The New Cold War Is Going Digital

Sometimes we forget about the 40-odd–year Cold War between the former Soviet Union and the West.

Assange assault inquiry to be dropped

Swedish prosecutors will drop their probe into sexual assault allegations against the Wikileaks founder on Thursday, the BBC’s Caroline Hawley reports.
pichai-5
The typical life cycle of any breaking news about a public figure goes like this: the internet flips out, discusses it on Twitter or Facebook, the news shoots up to the top of Reddit or Hacker News and a portion of the Web goes on Wikipedia to update the developing story. Such was the case when it was announced that Sundar Pichai would be taking the role of Google CEO. But it wasn’t his job change that got Wikipedians in an editing frenzy – it was his alma mater. As the seventh largest country in the world, India’s got quite the…

What Online Dating Was Like In The 1960s

In our modern age of Tinder, OkCupid and Match.com, we’re used to the idea that algorithms can help us find love. But while the algorithms may have improved as the market for online dating has expanded, the inputs — the questions these computer matchmakers ask dating hopefuls — haven’t changed much since the 1960s, when Compatibility Research Inc. launched the first computerized dating service.

Earlier this week Tinder, the dating app that is largely known for facilitating casual hook-ups, lost its shit on Twitter over an article in Vanity Fair. And a big part of why you may heard about the Vanity Fair article is for no other reason than because Tinder decided to lose its shit. It’s called the Streisand effect, and it carries with it a big lesson on why sometimes brand management means just shutting the hell up on moving on.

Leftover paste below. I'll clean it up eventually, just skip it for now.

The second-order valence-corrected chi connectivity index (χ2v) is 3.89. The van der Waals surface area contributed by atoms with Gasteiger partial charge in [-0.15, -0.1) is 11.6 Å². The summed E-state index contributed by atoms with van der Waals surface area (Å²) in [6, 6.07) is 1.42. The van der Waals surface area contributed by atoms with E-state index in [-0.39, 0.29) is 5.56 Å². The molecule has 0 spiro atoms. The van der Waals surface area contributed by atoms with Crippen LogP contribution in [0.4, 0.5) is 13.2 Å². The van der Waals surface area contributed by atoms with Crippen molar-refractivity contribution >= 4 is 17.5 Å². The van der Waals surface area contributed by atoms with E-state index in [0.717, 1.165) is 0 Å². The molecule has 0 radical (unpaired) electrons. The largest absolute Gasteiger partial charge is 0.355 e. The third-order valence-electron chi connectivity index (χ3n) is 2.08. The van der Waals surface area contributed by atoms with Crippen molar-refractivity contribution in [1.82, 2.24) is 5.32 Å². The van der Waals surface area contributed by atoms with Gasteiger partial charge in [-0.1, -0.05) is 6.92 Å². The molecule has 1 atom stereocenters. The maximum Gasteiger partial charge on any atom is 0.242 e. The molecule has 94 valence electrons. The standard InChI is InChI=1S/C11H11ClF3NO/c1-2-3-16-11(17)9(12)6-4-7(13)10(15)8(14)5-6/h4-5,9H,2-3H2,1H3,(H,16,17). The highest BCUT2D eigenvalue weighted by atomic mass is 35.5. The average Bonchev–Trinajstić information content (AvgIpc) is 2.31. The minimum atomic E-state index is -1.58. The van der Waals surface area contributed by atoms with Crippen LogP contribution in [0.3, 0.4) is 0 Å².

How Hillary and the Other Presidential Hopefuls Are Using Snapchat

In the lead up so far to the 2016 election, social media is more influential than ever. In 2012, Mitt Romney barely had an Instagram, and it was only very recently that Obama joined Twitter.

Yesterday, Manhattan District Attorney Cyrus Vance, Jr. and law enforcement officials from Paris, London, and Madrid published an anti-encryption op-ed in the New York Times—an op-ed that amounts to nothing more than a blatant attempt to use fear mongering to further their anti-privacy, anti-security, and anti-constitutional agenda. They want a backdoor. We want security, privacy, and respect for the Fourth Amendment’s guarantee that we be “secure” in our papers. After all, the Founding Fathers were big users of encryption.

 

Tinder swiping robot picks your dates while you wait

Tndrbt98

So you’re a busy, probably cynical, cold and calculating executive, but you still want to find love? Allow us to introduce you to the TinderBot

DSCF7489 Facebook Marauder's Map Aran Khanna
Harvard student Aran Khanna was denied his chance to intern at Facebook after the company learned that one of his creations exposed a critical flaw in its Messenger service, reports Boston.com.